Photosynthetic limits on carbon sequestration in croplands

A - Papers appearing in refereed journals

Janzen, H. H., Van Groenigen, K. J., Powlson, D. S., Schwinghamer, T. and Van Groenigen, J. W. 2022. Photosynthetic limits on carbon sequestration in croplands. Geoderma. 416 (15 June), p. 115810. https://doi.org/10.1016/j.geoderma.2022.115810

AuthorsJanzen, H. H., Van Groenigen, K. J., Powlson, D. S., Schwinghamer, T. and Van Groenigen, J. W.
Abstract

How much C can be stored in agricultural soils worldwide to mitigate rising CO2 concentrations, and at what cost? This question, because of its critical relevance to climate policy, has been a focus of soil science for decades. The amount of additional soil organic C (SOC) that could be stored has been estimated in various ways, most of which have taken the soil as the starting point: projecting how much of the SOC previously lost can be restored, for example, or calculating the cumulative effect of multiple soil management strategies. Here, we take a different approach, recognizing that photosynthesis, the source of C input to soil, represents the most fundamental constraint to C sequestration. We follow a simple “Fermi approach” to derive a rough but robust estimate by reducing our problem to a series of approximate relations that can be parameterized using data from the literature. We distinguish two forms of soil C: ‘ephemeral C’, denoting recently-applied plant-derived C that is quickly decayed to CO2, and ‘lingering C’, which remains in the soil long enough to serve as a lasting repository for C derived from atmospheric CO2. First, we estimate global net C inputs into lingering SOC in croplands from net primary production, biomass removal by humans and short-term decomposition. Next, we estimate net additional C storage in cropland soils globally from the estimated C inputs, accounting also for decomposition of lingering SOC already present. Our results suggest a maximum C input rate into the lingering SOC pool of 0.44 Pg C yr-1, and a maximum net sequestration rate of 0.14 Pg C yr-1 – significantly less than most previous estimates, even allowing for acknowledged uncertainties. More importantly, we argue for a re-orientation in emphasis from soil processes towards a wider ecosystem perspective, starting with photosynthesis.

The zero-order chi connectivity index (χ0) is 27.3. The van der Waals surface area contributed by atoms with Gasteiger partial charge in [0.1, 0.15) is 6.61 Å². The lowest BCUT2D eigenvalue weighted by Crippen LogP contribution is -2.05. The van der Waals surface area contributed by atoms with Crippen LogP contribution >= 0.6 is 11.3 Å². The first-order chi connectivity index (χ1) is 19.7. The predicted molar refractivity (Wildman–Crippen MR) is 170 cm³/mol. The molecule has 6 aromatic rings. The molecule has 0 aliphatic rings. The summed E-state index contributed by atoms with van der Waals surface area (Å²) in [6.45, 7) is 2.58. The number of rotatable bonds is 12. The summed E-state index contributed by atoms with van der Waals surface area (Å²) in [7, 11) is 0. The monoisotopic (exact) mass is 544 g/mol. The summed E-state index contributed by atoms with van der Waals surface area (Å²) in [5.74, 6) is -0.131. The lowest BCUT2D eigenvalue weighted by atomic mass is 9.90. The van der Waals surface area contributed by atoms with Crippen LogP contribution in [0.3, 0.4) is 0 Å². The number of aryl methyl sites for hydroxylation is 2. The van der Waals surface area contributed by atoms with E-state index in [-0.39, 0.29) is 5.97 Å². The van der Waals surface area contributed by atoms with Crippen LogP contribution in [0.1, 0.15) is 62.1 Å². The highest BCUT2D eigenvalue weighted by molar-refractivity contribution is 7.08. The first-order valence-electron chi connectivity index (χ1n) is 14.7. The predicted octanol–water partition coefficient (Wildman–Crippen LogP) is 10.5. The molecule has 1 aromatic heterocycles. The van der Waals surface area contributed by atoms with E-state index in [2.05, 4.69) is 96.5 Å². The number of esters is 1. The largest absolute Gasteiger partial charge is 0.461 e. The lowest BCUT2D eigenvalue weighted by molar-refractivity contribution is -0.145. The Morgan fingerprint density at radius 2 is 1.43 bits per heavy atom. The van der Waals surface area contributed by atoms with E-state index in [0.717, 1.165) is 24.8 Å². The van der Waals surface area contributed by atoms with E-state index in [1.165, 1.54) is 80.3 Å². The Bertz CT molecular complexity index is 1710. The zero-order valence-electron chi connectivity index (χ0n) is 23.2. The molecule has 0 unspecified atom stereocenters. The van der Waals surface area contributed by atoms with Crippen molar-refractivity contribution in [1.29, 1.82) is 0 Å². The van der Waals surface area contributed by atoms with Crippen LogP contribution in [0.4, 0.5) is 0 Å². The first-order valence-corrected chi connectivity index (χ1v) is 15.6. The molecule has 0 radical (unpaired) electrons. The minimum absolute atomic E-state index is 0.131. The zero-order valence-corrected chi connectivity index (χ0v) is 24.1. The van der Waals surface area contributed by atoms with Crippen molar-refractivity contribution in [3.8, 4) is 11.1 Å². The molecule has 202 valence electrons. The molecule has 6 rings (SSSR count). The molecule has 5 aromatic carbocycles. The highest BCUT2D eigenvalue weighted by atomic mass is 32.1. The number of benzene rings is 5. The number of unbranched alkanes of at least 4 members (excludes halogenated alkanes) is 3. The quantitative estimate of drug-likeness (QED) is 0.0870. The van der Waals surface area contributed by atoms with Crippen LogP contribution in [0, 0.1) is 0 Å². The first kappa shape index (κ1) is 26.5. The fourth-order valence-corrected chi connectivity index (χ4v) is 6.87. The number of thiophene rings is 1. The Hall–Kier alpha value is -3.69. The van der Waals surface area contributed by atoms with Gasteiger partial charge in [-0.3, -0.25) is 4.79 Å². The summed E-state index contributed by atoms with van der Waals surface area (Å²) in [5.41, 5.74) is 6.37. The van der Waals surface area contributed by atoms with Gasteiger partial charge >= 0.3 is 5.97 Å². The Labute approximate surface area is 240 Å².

KeywordsCarbon sequestration ; Photosynthesis ; Croplands ; Decomposition
Year of Publication2022
JournalGeoderma
Journal citation416 (15 June), p. 115810
Digital Object Identifier (DOI)https://doi.org/10.1016/j.geoderma.2022.115810
Open accessPublished as ‘gold’ (paid) open access
FunderBiotechnology and Biological Sciences Research Council
Funder project or codeS2N - Soil to Nutrition - Work package 1 (WP1) - Optimising nutrient flows and pools in the soil-plant-biota system
Publisher's version
Accepted author manuscript
Supplemental file
Output statusPublished
Publication dates
Online15 Mar 2022
Publication process dates
Accepted03 Mar 2022
PublisherElsevier Science Bv
ISSN0016-7061

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